Altman/Henn: Effect of Developer Composition on the Structure of Photographic Images

Discussion in 'B&W: Film, Paper, Chemistry' started by michael_r, Dec 18, 2012.

  1. michael_r

    michael_r Subscriber

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    Would anyone be interested in discussing this study (summarized in Haist)? I can list the developer compositions if people don't have access to Haist or the original study.

    There are some things I'd like to discuss in the results that seem odd. Also, does the experiment not seem to have too many variables to manage at once? Actually one of my questions is - does anyone know how I could get a copy of the original paper? The summary in Haist is not very detailed when it comes to the procedures used.

    It would be interesting to redo such an experiment with some current films. It could potentially explode some myths.

    Michael
     
  2. piu58

    piu58 Member

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    Dear Michael,

    I don't konow the Altman paper but I am interested in reading more oft it. In the net I could not find anything.

    Some of the effects are well known
    - High content of sulfite reduces the grain but gives less sharpness (the grain itself is not sharp)
    - Diluted developer works slightly grainier but sharper (this is the sulfite effect)
    - Developers without redox system give sharper images because auf the edge effect. Well known types are Rodinal and CG 512 / Rollei RLS
    - Very diluted developers give weak highlights: The developer gets exhausted before.
    - Bromide inhibits devlopment with most of the developing agents: Bromide reach developers give more contrasty images and cleaerer highlights if you develop a positive image. Bromide acts more if you agitate less.

    In my younger years I learned boundary layer chemistry (but not photographic chemistry). Most of the effects can be explained and understand.
     
  3. nworth

    nworth Subscriber

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    I was unaware of the paper, but I have been quite aware of the subject. I'd certainly like to find out more about it. Newer films seem less subject to variation with different developers, so perhaps the members could update the study a bit.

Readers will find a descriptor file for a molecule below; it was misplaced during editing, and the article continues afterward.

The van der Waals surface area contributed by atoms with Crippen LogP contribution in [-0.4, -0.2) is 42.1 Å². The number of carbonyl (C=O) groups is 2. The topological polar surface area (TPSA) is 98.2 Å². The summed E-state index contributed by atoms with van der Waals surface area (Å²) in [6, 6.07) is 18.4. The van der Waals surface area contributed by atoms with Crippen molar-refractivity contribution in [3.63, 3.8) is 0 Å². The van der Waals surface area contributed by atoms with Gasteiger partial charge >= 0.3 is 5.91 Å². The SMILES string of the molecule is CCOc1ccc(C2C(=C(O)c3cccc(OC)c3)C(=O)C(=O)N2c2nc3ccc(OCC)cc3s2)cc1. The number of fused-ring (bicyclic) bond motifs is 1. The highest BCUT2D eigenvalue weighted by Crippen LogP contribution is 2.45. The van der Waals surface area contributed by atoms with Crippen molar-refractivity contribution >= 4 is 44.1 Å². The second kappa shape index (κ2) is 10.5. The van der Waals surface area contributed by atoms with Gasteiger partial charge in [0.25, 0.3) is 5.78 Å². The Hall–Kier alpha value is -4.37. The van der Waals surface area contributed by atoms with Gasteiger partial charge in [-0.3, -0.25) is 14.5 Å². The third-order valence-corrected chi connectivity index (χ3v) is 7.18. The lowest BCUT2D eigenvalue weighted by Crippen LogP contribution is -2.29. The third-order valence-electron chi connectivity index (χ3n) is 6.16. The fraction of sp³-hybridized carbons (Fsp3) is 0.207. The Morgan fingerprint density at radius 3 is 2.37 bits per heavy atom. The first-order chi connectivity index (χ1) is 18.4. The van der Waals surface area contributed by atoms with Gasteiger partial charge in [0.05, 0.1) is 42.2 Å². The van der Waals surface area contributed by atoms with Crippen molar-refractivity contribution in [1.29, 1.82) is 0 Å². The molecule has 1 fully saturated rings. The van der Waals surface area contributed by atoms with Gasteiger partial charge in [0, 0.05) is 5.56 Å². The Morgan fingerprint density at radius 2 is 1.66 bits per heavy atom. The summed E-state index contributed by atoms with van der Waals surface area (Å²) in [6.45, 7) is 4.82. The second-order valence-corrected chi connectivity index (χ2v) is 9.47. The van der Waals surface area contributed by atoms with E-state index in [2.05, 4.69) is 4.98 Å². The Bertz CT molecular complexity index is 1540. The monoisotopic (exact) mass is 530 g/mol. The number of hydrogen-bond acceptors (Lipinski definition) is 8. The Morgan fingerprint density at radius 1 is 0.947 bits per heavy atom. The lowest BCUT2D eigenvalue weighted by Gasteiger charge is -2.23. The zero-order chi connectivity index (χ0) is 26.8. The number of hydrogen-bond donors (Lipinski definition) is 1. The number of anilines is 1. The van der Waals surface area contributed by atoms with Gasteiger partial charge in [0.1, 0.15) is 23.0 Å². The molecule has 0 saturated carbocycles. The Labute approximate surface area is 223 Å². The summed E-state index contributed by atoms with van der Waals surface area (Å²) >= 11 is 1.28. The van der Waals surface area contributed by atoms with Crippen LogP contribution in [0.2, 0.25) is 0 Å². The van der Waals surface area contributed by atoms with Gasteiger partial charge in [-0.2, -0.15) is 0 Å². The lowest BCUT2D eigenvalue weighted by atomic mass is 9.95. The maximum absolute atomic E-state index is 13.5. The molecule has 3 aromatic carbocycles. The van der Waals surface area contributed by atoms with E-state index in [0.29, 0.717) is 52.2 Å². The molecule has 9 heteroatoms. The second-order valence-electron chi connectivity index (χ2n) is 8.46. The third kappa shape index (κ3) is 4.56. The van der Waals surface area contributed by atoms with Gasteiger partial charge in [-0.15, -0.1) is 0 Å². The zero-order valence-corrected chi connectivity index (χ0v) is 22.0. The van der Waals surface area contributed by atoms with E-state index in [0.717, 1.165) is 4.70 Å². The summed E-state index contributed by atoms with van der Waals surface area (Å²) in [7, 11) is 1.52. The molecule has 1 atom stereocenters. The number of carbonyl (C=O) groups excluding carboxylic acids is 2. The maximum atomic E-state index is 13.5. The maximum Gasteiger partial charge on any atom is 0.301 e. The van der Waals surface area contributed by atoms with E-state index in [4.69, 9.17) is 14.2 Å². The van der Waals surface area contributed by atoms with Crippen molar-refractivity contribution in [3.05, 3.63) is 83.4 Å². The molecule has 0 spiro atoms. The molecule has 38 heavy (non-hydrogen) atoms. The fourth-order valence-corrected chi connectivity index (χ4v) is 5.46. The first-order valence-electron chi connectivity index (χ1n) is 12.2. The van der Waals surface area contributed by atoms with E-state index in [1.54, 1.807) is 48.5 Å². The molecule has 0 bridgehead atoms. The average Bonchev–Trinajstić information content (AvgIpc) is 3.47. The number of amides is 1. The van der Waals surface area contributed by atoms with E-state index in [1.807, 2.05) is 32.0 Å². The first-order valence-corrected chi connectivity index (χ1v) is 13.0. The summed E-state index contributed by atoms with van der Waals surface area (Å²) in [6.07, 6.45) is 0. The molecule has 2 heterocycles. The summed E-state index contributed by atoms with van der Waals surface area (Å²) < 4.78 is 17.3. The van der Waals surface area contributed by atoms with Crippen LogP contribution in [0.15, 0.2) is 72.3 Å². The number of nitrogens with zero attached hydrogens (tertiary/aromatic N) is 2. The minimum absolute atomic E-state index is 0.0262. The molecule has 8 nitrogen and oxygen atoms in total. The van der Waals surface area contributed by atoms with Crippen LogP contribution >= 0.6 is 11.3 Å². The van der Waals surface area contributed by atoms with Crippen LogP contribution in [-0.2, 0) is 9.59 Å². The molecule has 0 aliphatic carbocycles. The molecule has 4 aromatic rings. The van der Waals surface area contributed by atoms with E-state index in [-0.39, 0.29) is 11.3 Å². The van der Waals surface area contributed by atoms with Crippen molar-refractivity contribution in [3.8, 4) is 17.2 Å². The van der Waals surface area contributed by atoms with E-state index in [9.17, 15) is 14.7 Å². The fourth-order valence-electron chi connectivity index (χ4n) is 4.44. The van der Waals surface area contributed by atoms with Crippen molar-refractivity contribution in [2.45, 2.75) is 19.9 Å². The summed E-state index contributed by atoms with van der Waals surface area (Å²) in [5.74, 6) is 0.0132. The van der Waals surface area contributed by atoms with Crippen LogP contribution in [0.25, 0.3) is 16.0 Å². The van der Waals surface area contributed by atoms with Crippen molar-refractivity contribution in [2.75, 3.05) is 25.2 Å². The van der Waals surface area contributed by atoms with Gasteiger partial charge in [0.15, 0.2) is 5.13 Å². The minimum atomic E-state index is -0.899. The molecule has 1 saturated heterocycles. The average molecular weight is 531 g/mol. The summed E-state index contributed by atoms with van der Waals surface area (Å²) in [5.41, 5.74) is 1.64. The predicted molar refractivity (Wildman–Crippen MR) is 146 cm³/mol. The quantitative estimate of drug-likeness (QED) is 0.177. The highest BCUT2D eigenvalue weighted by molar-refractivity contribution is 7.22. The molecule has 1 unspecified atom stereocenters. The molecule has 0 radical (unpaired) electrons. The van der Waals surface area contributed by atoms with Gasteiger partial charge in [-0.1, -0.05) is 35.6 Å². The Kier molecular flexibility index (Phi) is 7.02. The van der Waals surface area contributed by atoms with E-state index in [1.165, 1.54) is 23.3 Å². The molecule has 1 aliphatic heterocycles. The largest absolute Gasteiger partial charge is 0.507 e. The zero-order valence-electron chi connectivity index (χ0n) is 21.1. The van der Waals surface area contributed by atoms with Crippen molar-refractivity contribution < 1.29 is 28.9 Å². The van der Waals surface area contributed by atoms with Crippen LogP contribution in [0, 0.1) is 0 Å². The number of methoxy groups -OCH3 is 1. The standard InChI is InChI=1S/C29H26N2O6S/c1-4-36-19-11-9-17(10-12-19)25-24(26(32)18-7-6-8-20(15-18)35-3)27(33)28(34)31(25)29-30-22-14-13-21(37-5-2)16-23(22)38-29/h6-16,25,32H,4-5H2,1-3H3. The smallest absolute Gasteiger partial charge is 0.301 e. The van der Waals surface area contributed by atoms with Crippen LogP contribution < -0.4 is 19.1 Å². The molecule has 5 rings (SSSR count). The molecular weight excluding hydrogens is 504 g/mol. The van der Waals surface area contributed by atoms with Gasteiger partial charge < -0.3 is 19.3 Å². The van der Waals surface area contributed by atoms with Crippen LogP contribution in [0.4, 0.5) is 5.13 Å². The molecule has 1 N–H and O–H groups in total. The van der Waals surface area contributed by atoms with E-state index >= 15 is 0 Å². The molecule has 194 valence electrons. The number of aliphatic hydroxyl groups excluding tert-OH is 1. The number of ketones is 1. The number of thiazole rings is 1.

4. michael_r

    michael_r Subscriber

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    piu58 - those are the general rules, but the Altman/Henn study has some rather curious results. If nothing else the study suggests it is more difficult to generalize than we might think, and that with a given film a developer modification might yield unexpected results. This would tend to support the notion (as PE has mentioned before) a developer can indeed be "optimized" for a given film - but probably for only that film.

    nworth - I'll put together a summary and post it along with some of my questions/notes. Some of the results they got are quite surprising.
     
  5. RidingWaves

    RidingWaves Member

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    Yes please
     
  6. juan

    juan Subscriber

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    I'm interested, too.
     
  7. Mr Bill

    Mr Bill Member

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    I have a copy of the paper, and will be glad to answer specific questions about it, or type small excerpts or tabulated data from it.

    I don't know if it's much use, other than for the historic value. Here's something the authors said:

    The tests were done prior to 1960, so those films are over 50 years in the past.